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I've been doing photography for a year and I've become curious about soft light and its use in Wedding photography. What are some methods to create soft light?

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    As written, this question is very broad. I can easily imagine a book on soft light for wedding photography. Generally, this works best if you can make your question more specific — describe a real-world problem and ask for solutions, or at least focus on a manageable aspect of the problem. – mattdm Mar 31 '14 at 20:02
  • possible duplicate of What does it mean for light to be soft or hard? – mattdm Mar 31 '14 at 21:02
  • @mattdm, maybe a dupe, but the previous question is more about the difference between soft/hard (theory), while i think this is intended to be about how to produce soft light (more practical/creative methods) – drfrogsplat Apr 1 '14 at 0:28
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You can use a reflector, an external flash, a softbox on a flash...These are the main less heavy solutions, that can be used.

There are a lot of videos and tutorials you can read and watch for any particular way!

Hope that helps!

  • that helps....im learning...and will share with you the knowledge when its almost done . :) – Gigabyte Sahel Mar 31 '14 at 20:23
  • Sorry, I did not understand what you mean! Could you make it clearer to me? – Morpho Mar 31 '14 at 20:24
  • @GigabyteSahel If you are looking for more comprehensive answers than this, I recommend waiting a bit longer to mark one as accepted. If you are happy with this, I suggest editing your question to be more focused on these basics. – mattdm Apr 1 '14 at 10:19
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You soften light by diffusing it. Anything that increases the surface area that light is coming from will work. It can be a softbox, an umbrella, a reflector or even bouncing the flash off a ceiling.

The softness or hardness of a light comes from how directional the light is and the size of the area the light is coming from largely determines how directional the light is.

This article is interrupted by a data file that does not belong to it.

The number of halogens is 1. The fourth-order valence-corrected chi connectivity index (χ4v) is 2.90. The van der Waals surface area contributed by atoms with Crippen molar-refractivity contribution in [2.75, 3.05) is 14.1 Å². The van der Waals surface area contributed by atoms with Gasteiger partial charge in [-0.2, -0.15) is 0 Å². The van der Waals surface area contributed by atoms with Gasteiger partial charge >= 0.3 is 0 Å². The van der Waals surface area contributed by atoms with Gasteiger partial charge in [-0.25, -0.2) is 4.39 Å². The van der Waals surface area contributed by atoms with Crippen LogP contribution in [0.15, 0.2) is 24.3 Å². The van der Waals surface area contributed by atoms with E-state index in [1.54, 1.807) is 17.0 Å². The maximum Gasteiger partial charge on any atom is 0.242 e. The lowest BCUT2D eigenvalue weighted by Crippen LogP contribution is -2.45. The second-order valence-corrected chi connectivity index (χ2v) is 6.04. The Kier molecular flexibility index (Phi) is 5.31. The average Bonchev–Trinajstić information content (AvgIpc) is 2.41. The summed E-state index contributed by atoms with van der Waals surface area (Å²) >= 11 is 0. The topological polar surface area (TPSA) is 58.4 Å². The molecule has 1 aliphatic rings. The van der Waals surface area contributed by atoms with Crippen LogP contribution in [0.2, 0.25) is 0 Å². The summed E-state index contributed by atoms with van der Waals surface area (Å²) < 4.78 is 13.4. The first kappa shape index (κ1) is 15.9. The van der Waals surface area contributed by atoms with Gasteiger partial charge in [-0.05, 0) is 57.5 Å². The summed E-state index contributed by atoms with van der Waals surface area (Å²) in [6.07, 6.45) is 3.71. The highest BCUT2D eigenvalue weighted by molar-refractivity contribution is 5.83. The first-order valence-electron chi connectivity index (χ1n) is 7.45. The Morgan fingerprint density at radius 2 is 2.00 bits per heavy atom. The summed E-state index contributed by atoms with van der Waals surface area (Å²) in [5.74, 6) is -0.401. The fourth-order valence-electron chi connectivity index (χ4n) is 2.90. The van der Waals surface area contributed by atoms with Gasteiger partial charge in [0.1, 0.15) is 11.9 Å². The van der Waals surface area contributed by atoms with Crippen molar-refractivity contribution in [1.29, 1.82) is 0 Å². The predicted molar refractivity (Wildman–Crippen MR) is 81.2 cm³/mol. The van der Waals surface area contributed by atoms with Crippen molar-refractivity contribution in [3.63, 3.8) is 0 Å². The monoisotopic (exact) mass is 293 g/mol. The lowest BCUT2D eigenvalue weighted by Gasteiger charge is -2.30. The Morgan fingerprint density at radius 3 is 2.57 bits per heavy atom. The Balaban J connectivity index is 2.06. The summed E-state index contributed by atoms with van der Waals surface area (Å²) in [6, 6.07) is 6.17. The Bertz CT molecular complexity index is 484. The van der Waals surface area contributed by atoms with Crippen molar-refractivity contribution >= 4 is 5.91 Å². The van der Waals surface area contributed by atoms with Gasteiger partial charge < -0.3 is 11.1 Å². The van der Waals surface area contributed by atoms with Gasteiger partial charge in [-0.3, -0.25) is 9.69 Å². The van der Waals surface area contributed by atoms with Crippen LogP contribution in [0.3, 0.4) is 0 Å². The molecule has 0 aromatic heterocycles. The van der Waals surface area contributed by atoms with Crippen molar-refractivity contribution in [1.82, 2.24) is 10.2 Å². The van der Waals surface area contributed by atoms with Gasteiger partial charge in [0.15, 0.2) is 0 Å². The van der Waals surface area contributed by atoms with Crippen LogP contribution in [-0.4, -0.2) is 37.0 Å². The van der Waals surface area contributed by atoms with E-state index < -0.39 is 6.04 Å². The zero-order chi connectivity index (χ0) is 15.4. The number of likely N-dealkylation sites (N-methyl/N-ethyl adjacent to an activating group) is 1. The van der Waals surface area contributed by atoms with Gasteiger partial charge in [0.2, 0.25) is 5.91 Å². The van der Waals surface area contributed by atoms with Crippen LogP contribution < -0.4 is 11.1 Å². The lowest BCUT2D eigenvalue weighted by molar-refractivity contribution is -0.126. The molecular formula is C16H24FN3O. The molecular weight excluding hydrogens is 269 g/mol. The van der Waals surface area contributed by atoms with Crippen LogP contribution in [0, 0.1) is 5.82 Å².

Beyond that basic primer, using soft light is a complex and deep part of the field that can't be summarized in one question and answer.

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    Yeah, if this is all we are going to say, might as well close the question as a duplicate of photo.stackexchange.com/questions/12829/… – mattdm Mar 31 '14 at 20:04
  • Matt, I think you are right! The post you are talking about answers the question very well. – Morpho Mar 31 '14 at 20:09
  • well nice ive got it ..good thing is u've shared the previous question and that is much enrich with examples ..good – Gigabyte Sahel Mar 31 '14 at 20:14
  • @mattdm - yeah, I personally hadn't seen that question before, but I think it would be a good candidate for a duplicate. I suppose we could possibly additionally go in to more detail about each type of softlight (umbrella vs softbox vs bounce vs reflector) but this is really broad to pick a particular direction to go in. – AJ Henderson Mar 31 '14 at 20:17
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Probably the best source of soft light is natural light through a window, doorway, etc. As AJ points out, it's about finding a large source of light. It's usually suggested that you use a north-facing window if you're in the northern hemisphere, since you'll get diffuse light as opposed to direct sunlight through the window.

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